Friday, December 28, 2007

What did you get for Christmas?

Nobody got me jack for Christmas, so I had to buy myself some stuff.

  • Craftsman 10" band saw
  • Craftsman 12 1/2" planer
  • Porter Cable 1 3/4 hp router model 690
  • 2 new sets of blades for my 4" jointer
  • Coffee grinder mechanism from Rockler
  • Pocket hole jig
  • 3 new table saw blades (Deltas)
It's all still in boxes in the garage because I haven't finished unpacking from the move. I'll do writeups when I set them up.

Friday, November 30, 2007

On The Move...

Not much happened the past couple weeks, and I'm moving next weeek, so not much wood stuff happening for a while.

My new place is $400 a month cheaper than I'm paying now. It has a larger (1 1/2 car) garage and a huge backyard. Woot! So it will definitely be worth the trouble.

The photo at right is of a binder cover I made just as a test. It's using Rollabind discs on the edge. If you've never seen that before, I can heartily recommend you check it out. I just got some chrome discs from them too. :)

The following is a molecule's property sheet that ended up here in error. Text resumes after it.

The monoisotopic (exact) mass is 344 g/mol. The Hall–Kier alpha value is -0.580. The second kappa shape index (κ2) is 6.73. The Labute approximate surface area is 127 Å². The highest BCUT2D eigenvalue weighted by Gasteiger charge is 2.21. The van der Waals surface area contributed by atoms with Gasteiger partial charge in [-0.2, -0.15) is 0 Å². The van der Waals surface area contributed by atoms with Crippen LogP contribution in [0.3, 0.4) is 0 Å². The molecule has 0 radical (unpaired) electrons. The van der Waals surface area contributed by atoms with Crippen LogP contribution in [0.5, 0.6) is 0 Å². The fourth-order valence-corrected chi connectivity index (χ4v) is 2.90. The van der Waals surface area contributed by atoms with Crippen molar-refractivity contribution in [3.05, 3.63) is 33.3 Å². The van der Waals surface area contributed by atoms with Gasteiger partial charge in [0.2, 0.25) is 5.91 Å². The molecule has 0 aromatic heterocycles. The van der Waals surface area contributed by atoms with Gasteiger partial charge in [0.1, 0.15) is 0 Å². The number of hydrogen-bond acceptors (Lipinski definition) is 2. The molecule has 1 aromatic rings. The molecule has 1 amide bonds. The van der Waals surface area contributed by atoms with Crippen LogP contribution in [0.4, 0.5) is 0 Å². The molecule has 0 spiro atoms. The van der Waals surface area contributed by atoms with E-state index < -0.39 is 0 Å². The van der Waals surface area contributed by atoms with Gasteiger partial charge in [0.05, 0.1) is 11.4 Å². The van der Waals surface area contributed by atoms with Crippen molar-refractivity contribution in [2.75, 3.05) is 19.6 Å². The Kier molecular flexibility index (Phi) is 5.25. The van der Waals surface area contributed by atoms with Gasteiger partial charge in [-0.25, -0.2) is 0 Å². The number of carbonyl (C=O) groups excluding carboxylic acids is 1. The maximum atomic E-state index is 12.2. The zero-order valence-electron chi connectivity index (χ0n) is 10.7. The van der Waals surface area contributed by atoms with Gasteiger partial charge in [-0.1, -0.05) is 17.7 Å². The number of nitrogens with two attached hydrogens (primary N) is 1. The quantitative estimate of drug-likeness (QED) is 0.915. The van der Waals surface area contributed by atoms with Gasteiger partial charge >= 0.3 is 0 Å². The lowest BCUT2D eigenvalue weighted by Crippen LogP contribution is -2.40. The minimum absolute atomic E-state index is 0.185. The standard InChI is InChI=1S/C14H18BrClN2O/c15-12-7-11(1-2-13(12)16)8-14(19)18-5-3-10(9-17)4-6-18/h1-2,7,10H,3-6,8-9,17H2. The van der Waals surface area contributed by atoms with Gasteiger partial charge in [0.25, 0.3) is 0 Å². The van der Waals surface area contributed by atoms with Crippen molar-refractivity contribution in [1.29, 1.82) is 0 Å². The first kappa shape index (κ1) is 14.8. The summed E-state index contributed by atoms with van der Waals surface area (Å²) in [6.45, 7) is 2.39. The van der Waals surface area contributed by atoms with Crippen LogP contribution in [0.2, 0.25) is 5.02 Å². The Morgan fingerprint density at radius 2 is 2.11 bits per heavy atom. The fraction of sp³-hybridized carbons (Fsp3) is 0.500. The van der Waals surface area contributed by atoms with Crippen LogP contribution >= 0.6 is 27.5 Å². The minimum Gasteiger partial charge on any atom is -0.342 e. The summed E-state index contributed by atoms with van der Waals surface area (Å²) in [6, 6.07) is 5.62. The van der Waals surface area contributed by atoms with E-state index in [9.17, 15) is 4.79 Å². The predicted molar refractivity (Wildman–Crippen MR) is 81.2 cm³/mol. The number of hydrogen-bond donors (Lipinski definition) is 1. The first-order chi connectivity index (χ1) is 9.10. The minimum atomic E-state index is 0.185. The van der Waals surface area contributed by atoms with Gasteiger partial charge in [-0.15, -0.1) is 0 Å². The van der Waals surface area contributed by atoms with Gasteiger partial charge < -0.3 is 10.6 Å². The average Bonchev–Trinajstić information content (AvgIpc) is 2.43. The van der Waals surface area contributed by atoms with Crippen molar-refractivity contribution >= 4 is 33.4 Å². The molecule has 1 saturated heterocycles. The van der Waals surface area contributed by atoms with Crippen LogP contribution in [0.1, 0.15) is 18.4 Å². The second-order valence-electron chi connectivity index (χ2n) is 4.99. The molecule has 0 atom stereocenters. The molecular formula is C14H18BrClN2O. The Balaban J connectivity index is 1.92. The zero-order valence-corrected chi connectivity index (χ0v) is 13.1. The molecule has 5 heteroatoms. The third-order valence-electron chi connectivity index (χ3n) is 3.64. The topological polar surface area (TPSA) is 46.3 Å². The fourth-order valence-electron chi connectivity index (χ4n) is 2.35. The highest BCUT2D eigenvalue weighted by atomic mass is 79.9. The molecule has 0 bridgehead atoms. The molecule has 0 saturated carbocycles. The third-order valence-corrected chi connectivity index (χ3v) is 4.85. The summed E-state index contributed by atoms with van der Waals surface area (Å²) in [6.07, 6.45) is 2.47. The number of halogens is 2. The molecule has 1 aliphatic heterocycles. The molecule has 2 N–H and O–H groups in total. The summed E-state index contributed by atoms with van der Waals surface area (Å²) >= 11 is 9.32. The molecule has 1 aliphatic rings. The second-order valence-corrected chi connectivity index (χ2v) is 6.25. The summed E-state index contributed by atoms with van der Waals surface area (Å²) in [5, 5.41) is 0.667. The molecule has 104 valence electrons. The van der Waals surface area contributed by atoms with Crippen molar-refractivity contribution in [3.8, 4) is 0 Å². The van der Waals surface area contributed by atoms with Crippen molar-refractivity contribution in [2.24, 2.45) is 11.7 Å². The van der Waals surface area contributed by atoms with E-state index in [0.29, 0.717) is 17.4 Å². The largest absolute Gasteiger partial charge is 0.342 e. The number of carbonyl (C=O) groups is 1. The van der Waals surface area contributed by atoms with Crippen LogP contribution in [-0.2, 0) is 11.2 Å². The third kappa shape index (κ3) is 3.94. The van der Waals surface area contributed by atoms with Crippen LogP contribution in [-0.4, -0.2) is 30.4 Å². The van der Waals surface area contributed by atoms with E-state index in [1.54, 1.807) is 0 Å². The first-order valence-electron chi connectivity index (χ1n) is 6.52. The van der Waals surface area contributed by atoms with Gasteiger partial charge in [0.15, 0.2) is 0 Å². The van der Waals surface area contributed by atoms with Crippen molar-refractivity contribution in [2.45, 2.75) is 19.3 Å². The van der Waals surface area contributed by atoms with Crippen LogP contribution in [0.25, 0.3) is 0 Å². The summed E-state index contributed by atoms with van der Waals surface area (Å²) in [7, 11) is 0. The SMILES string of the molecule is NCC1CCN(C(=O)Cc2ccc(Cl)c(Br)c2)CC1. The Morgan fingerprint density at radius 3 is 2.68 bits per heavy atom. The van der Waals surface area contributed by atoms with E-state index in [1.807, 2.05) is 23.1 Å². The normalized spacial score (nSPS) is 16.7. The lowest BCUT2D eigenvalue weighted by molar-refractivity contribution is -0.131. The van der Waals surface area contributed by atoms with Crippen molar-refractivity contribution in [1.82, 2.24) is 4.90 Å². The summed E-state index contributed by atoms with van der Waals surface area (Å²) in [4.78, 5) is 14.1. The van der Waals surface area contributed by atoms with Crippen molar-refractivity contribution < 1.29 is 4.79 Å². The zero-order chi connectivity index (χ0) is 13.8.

The wood is Ambrosia Maple. I ripped 1/8" thick pieces off a 4/4 (3/4" surfaced) board. Gentle clamping with Titebond and then I trimmed. I added a 1/4" thick piece of ply on the backside to hold it together, and to provide a sandwich for the blue plastic.

The plan was to make a bunch of different binders for the folks at work that use the Rollabind system, but with the move, I doubt I'll get to it. :(

Another thing I found is isometric paper. Like graph paper but triangles instead of squares. It makes 3d drawings super easy. No pics at the moment, but I will once I'm settled.

In case I don't get to post before Xmas, have a Merry Christmas!

Sunday, November 11, 2007

November "shop" Tour

As I learn more, and become more aware of how I work, my garage/shop has evolved a bit even in just the 2 months since I last took pics. The photo above was taken standing at the garage door looking in. I've numbered the highlights and will list below.